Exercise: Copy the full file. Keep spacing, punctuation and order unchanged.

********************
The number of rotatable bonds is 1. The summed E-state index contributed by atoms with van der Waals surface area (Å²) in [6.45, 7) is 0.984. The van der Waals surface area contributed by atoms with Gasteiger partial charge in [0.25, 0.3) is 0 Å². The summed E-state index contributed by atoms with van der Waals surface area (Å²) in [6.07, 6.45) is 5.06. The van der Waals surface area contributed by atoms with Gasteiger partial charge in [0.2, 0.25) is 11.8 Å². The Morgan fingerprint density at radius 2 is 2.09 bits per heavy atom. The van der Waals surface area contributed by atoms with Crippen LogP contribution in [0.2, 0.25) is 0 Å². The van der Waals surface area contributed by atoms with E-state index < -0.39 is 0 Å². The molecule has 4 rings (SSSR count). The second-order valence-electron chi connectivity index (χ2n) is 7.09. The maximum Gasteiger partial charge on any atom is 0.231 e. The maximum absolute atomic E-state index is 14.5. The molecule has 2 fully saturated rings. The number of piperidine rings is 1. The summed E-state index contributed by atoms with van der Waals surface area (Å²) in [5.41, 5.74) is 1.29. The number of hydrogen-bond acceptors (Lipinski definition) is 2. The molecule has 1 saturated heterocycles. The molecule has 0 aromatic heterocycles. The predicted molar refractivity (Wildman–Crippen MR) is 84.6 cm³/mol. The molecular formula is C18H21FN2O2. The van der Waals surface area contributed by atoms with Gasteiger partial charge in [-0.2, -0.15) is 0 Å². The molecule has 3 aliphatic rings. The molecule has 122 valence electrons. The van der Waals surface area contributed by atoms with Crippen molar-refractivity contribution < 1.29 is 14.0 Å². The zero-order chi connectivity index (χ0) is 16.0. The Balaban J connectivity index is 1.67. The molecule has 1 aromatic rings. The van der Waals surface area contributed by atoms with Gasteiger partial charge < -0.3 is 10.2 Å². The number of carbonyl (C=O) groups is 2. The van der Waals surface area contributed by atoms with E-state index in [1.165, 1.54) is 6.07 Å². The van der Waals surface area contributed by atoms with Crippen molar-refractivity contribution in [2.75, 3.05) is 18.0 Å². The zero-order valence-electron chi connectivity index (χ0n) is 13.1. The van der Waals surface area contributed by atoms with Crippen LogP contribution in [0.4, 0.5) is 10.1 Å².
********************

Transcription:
The number of rotatable bonds is 1. The summed E-state index contributed by atoms with van der Waals surface area (Å²) in [6.45, 7) is 0.984. The van der Waals surface area contributed by atoms with Gasteiger partial charge in [0.25, 0.3) is 0 Å². The summed E-state index contributed by atoms with van der Waals surface area (Å²) in [6.07, 6.45) is 5.06. The van der Waals surface area contributed by atoms with Gasteiger partial charge in [0.2, 0.25) is 11.8 Å². The Morgan fingerprint density at radius 2 is 2.09 bits per heavy atom. The van der Waals surface area contributed by atoms with Crippen LogP contribution in [0.2, 0.25) is 0 Å². The van der Waals surface area contributed by atoms with E-state index < -0.39 is 0 Å². The molecule has 4 rings (SSSR count). The second-order valence-electron chi connectivity index (χ2n) is 7.09. The maximum Gasteiger partial charge on any atom is 0.231 e. The maximum absolute atomic E-state index is 14.5. The molecule has 2 fully saturated rings. The number of piperidine rings is 1. The summed E-state index contributed by atoms with van der Waals surface area (Å²) in [5.41, 5.74) is 1.29. The number of hydrogen-bond acceptors (Lipinski definition) is 2. The molecule has 1 saturated heterocycles. The molecule has 0 aromatic heterocycles. The predicted molar refractivity (Wildman–Crippen MR) is 84.6 cm³/mol. The molecular formula is C18H21FN2O2. The van der Waals surface area contributed by atoms with Gasteiger partial charge in [-0.2, -0.15) is 0 Å². The molecule has 3 aliphatic rings. The molecule has 122 valence electrons. The van der Waals surface area contributed by atoms with Crippen molar-refractivity contribution < 1.29 is 14.0 Å². The zero-order chi connectivity index (χ0) is 16.0. The Balaban J connectivity index is 1.67. The molecule has 1 aromatic rings. The van der Waals surface area contributed by atoms with Gasteiger partial charge < -0.3 is 10.2 Å². The number of carbonyl (C=O) groups is 2. The van der Waals surface area contributed by atoms with E-state index in [1.165, 1.54) is 6.07 Å². The van der Waals surface area contributed by atoms with Crippen molar-refractivity contribution in [2.75, 3.05) is 18.0 Å². The zero-order valence-electron chi connectivity index (χ0n) is 13.1. The van der Waals surface area contributed by atoms with Crippen LogP contribution in [0.4, 0.5) is 10.1 Å².